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Testicular cancer statistics
New cases of testicular cancer, 2014, UK
Deaths from testicular cancer, 2014, UK
Survive testicular cancer for 10 or more years, 2010-11, England and Wales
Preventable cases of testicular cancer are not known as it is not clearly linked to any preventable risk factors
- There were around 2,400 new cases of testicular cancer in the UK in 2014, that’s around 7 cases diagnosed every day.
- Testicular cancer accounts for less than 1% of all new cases in the UK (2014).
- In males in the UK, testicular cancer is the 16th most common cancer, with around 2,400 cases diagnosed in 2014.
- Almost half (47%) of testicular cancer cases in the UK each year are diagnosed in males aged under 35 (2012-2014).
- Incidence rates for testicular cancer in the UK are highest in males aged 30-34 (2012-2014).
- Since the late 1990s, testicular cancer incidence rates in males have increased by more than a quarter (28%) in the UK.
- Over the last decade, testicular cancer incidence rates in males have increased by around a tenth (11%) in the UK.
- Around 1 in 10 testicular cancer cases are diagnosed at a late stage in Northern Ireland (2010-2014).
- Most testicular cancers occur in descended testicles.
- Incidence rates for testicular cancer are projected to rise by 12% in the UK between 2014 and 2035, to 10 cases per 100,000 males by 2035.
- 1 in 195 men will be diagnosed with testicular cancer during their lifetime.
- Testicular cancer in England is less common in males living in the most deprived areas.
- Testicular cancer is more common in White males than in Asian or Black males.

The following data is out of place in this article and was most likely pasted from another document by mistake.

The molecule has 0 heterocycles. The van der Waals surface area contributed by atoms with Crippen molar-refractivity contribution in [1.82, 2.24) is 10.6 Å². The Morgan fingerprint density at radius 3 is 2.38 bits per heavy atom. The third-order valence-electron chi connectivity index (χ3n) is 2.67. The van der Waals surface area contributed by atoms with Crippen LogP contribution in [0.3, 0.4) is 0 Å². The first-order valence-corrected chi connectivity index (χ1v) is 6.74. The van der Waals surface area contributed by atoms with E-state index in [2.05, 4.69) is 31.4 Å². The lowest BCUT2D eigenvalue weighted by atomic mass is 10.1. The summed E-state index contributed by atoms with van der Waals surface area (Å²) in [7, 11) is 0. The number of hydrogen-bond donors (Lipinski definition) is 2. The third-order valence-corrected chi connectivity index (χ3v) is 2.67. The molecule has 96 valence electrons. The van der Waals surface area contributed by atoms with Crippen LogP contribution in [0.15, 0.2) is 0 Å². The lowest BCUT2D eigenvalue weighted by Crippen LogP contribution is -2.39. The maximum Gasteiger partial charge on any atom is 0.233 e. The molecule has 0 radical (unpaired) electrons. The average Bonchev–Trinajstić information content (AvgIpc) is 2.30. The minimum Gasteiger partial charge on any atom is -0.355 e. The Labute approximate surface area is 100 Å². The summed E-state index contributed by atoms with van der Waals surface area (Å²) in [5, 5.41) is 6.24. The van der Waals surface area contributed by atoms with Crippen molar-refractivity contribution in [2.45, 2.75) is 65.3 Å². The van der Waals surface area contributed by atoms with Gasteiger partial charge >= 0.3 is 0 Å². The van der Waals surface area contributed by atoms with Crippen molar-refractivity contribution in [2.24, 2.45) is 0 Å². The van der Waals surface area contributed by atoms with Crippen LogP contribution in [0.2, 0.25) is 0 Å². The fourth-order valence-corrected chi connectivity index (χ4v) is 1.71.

- An estimated 34,900 men who had previously been diagnosed with testicular cancer were alive in the UK at the end of 2010.
- In Europe, around 21,500 new cases of testicular cancer were estimated to have been diagnosed in 2012. The UK incidence rate is 19th highest in Europe.
- Worldwide, around 55,300 new cases of testicular cancer were estimated to have been diagnosed in 2012, with incidence rates varying across the world.
- There were around 60 testicular cancer deaths in the UK in 2014, that’s around 1 death every week.
- Testicular cancer accounts for less than 1% of all cancer deaths in males in the UK (2014).
- In males in the UK, there were around 60 testicular cancer deaths in 2014.
- Around half (51%) of testicular cancer deaths in the UK each year are in males aged 49 and under (2012-2014).
- Mortality rates for testicular cancer in the UK are highest in males aged 90+ (2012-2014).
- Since the early 1970s, testicular cancer mortality rates in males have decreased by more than four-fifths (82%) in the UK.
- Over the last decade testicular cancer mortality rates in males have decreased by almost a third (30%) in the UK.
- Mortality rates for testicular cancer are projected to fall by 35% in the UK between 2014 and 2035, to fewer than 1 death per 100,000 males by 2035.
- Testicular cancer deaths in England are more common in males living in the most deprived areas.
- In Europe, around 1,600 men were estimated to have died from testicular cancer in 2012. The UK mortality rate is eighth lowest in Europe.
- Worldwide, around 10,400 men were estimated to have died from testicular cancer in 2012, with mortality rates varying across the world.
- Almost all (98%) men diagnosed with testicular cancer in England and Wales survive their disease for ten years or more (2010-11).
- Almost all (98%) men diagnosed with testicular cancer in England and Wales survive their disease for five years or more (2010-11).
- Around all (99%) men diagnosed with testicular cancer in England and Wales survive their disease for one year or more (2010-11).
- Almost all men in England diagnosed with testicular cancer aged 15-49 survive their disease for five years or more, compared with more than two-thirds of men diagnosed aged 80 and over (2009-2013).
- Testicular cancer survival is improving and has increased in the last 40 years in the UK, probably because of combination chemotherapy.
- In the 1970s, around 7 in 10 men diagnosed with testicular cancer survived their disease beyond ten years, now it's around all men.